Earlier this year, producer and cinema investor Moshe Edery fired warning shots across the bows of Mastercard, Visa and American Express for continuing to provide payment processing to pirate streaming sites.
Edery, the co-founder of Screen iL, an international TV streaming platform aimed at Israelis living abroad, said the companies must be aware that pirate sites are involved in criminal copyright infringement and money laundering. The suggestion was that by continuing to do business with them, the payment companies should also expect legal action against them.
While that would be a first in anti-piracy enforcement, several Edery-related companies have just won three separate copyright lawsuits in the United States. The judgments and injunctions not only break new ground in the United States but might also represent one of the most significant anti-piracy wins of the century.
Edery-Affiliated Companies Sued Pirate Sites in 2021
Last year, companies including United King Film Distribution, DBS Satellite Services, and Hot Communication filed three copyright infringement lawsuits in the US District Court for the Southern District of New York. Each complaint targeted a specific pirate streaming site – Israel-tv.com, Israel.tv and Sdarot.tv – the latter being Israel’s most popular pirate streaming site with millions of visitors each month.
At least in broad terms, the lawsuits were relatively unremarkable. They followed traditional lines by demanding $150,000 in statutory damages for every copyrighted work infringed and an injunction to prevent infringement moving forward. From the beginning it seemed highly unlikely that the operators of these sites would turn up in court to defend themselves, meaning that a win for the plaintiffs in these cases was never really in doubt.
Late last week, the plaintiffs won all three lawsuits via default judgments. The court ordered the operators of Israel-tv.com, Israel.tv and Sdarot.tv to each pay $7,650,000 in statutory copyright infringement damages related to 51 registered works owned by the plaintiffs.
While almost $23 million in damages isn’t an inconsiderable amount, the injunctions handed down in all three cases are something never seen before in a TV/movie piracy case.
Permanent Injunctions Break New Ground in the US
In all three judgments, the defendants are enjoined and restrained from infringing the plaintiffs’ rights, including by streaming, distributing, or otherwise making any of their copyrighted works available to the public. They are also banned from operating their websites from existing domains or any other they might use in the future.
All pretty standard stuff so far – and then the big one.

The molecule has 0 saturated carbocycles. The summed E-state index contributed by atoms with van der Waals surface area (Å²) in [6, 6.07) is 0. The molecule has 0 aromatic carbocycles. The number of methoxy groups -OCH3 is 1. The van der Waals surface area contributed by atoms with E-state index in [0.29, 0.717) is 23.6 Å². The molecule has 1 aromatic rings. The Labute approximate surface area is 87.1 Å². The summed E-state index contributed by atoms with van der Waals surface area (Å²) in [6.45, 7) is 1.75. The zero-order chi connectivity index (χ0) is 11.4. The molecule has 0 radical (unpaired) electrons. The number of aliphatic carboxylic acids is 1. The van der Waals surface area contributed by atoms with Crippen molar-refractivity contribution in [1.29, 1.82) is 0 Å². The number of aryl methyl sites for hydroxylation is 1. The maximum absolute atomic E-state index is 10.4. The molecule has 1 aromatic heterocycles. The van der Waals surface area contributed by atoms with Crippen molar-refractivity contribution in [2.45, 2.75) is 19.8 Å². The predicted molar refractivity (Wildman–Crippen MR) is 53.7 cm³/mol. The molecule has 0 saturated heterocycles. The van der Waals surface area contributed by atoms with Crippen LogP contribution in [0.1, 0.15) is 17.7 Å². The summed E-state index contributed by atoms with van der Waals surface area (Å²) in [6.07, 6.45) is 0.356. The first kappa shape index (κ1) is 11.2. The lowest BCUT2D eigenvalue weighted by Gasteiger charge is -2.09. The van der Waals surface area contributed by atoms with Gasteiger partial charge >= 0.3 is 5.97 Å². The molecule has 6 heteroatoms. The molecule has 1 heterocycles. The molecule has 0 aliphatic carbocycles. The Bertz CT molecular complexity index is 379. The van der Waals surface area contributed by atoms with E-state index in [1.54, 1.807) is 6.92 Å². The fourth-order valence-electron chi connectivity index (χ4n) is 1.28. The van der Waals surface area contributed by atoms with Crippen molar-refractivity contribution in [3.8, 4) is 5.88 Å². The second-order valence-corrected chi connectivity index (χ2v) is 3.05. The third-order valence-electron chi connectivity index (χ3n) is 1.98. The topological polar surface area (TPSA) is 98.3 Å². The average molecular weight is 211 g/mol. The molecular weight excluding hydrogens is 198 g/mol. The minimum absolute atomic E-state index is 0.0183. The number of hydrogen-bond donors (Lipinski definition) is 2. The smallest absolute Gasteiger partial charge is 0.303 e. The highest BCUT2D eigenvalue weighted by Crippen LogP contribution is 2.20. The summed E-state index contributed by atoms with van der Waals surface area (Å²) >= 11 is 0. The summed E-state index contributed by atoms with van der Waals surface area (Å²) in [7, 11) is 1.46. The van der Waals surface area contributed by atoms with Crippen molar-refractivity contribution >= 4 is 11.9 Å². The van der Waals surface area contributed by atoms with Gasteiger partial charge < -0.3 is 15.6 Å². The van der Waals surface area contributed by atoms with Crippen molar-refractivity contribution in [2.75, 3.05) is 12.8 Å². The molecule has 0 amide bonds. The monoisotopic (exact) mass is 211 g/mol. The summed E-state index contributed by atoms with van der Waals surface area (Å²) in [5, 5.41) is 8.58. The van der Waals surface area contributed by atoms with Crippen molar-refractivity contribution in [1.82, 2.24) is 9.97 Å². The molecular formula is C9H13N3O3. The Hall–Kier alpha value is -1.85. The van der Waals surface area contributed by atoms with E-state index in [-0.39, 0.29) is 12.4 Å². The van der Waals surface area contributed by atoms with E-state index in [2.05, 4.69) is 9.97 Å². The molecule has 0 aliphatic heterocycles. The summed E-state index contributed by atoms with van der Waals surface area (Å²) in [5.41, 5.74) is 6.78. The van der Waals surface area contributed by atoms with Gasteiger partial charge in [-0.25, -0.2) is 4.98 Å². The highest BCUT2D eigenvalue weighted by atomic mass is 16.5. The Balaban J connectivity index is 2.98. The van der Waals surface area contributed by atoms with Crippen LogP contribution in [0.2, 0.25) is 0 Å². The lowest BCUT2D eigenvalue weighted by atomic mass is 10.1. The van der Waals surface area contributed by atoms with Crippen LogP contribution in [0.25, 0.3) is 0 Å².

All ISPs…and any other ISPs providing services in the United States shall block access to the Website at any domain address known today…or to be used in the future by the Defendants…by any technological means available on the ISPs’ systems.
Attached to each judgment is a list of US-based Internet service providers that are required to not only block the domains currently used by the pirate sites but any they might use in the future too. The first page of the list of ISPs is shown below but there are nine pages in total covering almost 100 residential ISPs.
The injunctions also clarify that the list is non-exhaustive, meaning that the orders also apply to all other ISPs providing services in the United States.
It’s not clear how long it will take all ISPs in the United States to comply with the order but the specified landing page is already live at http://zira-usa-11025.org.
So what we appear to have here are three substantially identical judgments and permanent injunctions that compel all ISPs in the United States to implement whole-site blocking for copyright infringement. Not only that, these are examples of so-called ‘dynamic’ injunctions that are designed to adapt to any anti-blocking countermeasures the sites might deploy in the future.
These injunctions exist in several other countries already but at least as far as we know, this is the first time that copyright holders have been granted such sweeping powers in the United States. SOPA promised whole-site blocking for piracy but a decade later it transpires that existing copyright law was good enough already.
Additional Features of the Injunctions
All three injunctions prevent any third-party company (including ISPs, webhosts, CDN providers, DNS providers, domain name companies, advertising services, financial institutions, payment processors, etc) from doing any business with the sites at their current domains or any new ones.
All domains must be channeled to the landing page operated by the plaintiffs and all companies where the defendants hold accounts must be located and frozen. To satisfy the damages listed in each judgment, any funds in those accounts must be transferred to the plaintiffs within 30 days.
The plaintiffs can also conduct additional discovery against pretty much any entity they believe to be connected to the infringing sites (or their operators) to locate more assets.
If the defendants don’t like the Court’s ruling, they are invited to appeal but having avoided court thus far, that seems unlikely. Whether every (or any) ISP in the United States will contest the injunction is currently unknown, but we can be fairly confident that if they choose not to, these three site-blocking injunctions won’t be the last in the United States.